Is Our Diet a Yolk?

Read time: 90 seconds

The egg omelet represents everything that is good and bad about today’s diet.

The omelet is traditionally made with just an egg or two as the sole ingredient, and that’s it. The egg is whisked, cooked in butter, folded over, and placed on the plate — and the taste of fresh egg enjoyed slowly with a fork.

The original word for omelet is alemette, meaning “thin plate” in French. Here in the West, the thin-plate omelet is gone along with the thin, sleek bodies. It’s now overstuffed.

Today we cut, dice, and slice as many things as we can to throw into the egg, effectively burying the very element that gives the dish its name — the egg itself. It’s no longer about the egg, but everything else. It’s a deranged amalgamation of distraction, an ADD on the tongue, a Hail-Mary stimulus to our exceedingly lost sense of taste.

The egg omelet now suffers an onslaught of cooking rules and methods: Beat it with water… no, beat it with milk… actually, it should be heavy cream… about two tablespoons… actually, only one tablespoon, or you’ll make it too watery. Make sure it’s all eggwhite.

The omelet also suffers obesity: add sausage, bacon, ham, onion, potatoes, mushroom, 3 different cheeses, salt, pepper, and a dash of paprika. Maybe throw in hot sauce. And, maybe add in just one yolk.

How many ways can we complicate the egg omelet?

We treat our diet the same way we treat the omelet. We assign our diet unnecessary rules, then complicate it with novelty concepts, and then bury it in distractions. Just as we’ve lost the meaning of an egg omelet, we’ve lost the meaning of food. Which is to sustain life, and to enjoy.

Instead, we’ve turn a thin plate into mound of gluttony — unfocused and reckless.

I want you to try something:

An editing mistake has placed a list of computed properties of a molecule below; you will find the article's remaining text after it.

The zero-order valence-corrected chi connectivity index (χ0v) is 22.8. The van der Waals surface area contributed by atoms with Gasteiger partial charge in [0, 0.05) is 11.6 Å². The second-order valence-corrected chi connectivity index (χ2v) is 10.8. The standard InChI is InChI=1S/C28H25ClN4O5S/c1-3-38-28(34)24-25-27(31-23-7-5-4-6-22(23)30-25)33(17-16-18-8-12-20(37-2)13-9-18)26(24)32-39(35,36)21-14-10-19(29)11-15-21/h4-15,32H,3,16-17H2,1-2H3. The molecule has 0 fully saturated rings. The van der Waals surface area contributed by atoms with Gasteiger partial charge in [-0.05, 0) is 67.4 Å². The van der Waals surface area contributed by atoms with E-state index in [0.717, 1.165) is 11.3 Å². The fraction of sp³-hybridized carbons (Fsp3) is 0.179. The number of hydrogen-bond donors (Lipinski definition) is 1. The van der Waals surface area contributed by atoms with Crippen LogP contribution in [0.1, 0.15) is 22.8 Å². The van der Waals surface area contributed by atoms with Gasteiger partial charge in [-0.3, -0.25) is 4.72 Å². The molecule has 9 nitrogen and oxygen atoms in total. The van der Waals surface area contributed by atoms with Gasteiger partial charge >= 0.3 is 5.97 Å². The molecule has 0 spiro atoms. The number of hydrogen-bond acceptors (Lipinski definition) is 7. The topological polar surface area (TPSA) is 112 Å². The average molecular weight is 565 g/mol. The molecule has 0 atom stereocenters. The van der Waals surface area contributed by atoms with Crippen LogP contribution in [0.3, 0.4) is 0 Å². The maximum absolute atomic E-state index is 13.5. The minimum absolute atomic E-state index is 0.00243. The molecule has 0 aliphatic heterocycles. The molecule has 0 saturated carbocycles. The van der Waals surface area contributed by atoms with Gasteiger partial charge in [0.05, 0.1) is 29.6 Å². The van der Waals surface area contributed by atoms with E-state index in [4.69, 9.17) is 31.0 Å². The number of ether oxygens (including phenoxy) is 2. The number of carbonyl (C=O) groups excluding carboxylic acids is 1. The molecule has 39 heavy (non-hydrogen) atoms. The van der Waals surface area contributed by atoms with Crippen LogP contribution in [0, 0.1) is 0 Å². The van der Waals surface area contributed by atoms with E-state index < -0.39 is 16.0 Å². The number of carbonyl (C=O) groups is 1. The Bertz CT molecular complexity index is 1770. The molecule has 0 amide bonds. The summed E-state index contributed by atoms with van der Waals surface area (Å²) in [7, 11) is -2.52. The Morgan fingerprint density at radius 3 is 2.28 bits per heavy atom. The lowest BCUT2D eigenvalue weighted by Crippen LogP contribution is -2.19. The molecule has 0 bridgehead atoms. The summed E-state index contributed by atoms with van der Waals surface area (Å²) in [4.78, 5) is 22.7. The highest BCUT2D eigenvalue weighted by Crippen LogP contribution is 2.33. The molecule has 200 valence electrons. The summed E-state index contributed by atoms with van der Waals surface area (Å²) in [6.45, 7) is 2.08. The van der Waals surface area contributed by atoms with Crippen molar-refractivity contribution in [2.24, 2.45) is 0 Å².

For your next meal, make an omelet. You can use one, two, or even three eggs. Beat it in a bowl to a delicate froth, and then cook with a little butter in a frying pan. Cook it well, but don’t over-cook it. Then fold it over and place it on a plate. Then sit down and enjoy it. Just the omelet. And maybe a piece of fruit. That’s it.

If we can keep our diet this simple and minimalist, I think we’ll enjoy eating — and living — much more.

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4 Responses to Is Our Diet a Yolk?

  1. E. Watson says:

    Excellent post. It is so refreshing to read these words. I can attest to keeping things simple, which improves not only the flavour of food but also the contour of the human body.

    With the motivation from blogs like yours, and the concepts you’ve been writing about for a while, I just achieved for the first time in my life (ever!) lower than 10% body fat. I’m looking forward to this summer with gusto!

    Thanks and I always keep an eye out for your next post.

    Eric

  2. Trey M. says:

    I’ll have to give it to you, Johnny. I have virtually forgotten what an egg tastes like, even though I’ve eaten them all my life. I’ve always tried to get all fancy and creative with my omlets, and in the process lost touch with the egg for what it is… a perfect food.

    I followed your suggestion and made a plain egg omlet tonight, nothing on it, and it was delicious. Just goes to show ya… we’ve forgotten what the basics are. And that goes for a diet that makes us lean. Just eat real food, and eat less often!

    Loving your blog.

  3. Stephanie says:

    I did the egg omelette thing this morning and it was great on many levels.

    First is that the taste of fresh eggs is wonderful, and I haven’t really given myself enough of the opportunity to taste it because it has always been buried underneath all the other “fancy stuff.”

    Second is that it’s sooo liberating to know that I don’t have to “get fancy” with an omelette in order to make it worthwhile. Because usually if I can’t cut and prepare all the other crap (sausage, mushroom, onion, etc.) to go into it, I just don’t make an omelette at all believing that it’s not an omelette otherwise. And then I usually end up eating something completely crap, like a protein bar or shake, or a frozen meal, or even pastry at the coffee bar. You get the idea!

    I’m happy to have re-discovered the omelette!

    • Johnny says:

      While we rediscover the simplicity in a great omelet, I think the most important thing is that we also rediscover the simplicity in losing weight.

      Enjoy the taste of real food, and eat less. The more we enjoy and pay attention to every bite, the fewer bites required to satisfy.

      (Intermittent fasting has also helped me achieve a lower caloric intake for over a year. I find it the easiest diet to get lean and to stay lean — I’m consistently around 5% body fat.)

      Best,
      Johnny

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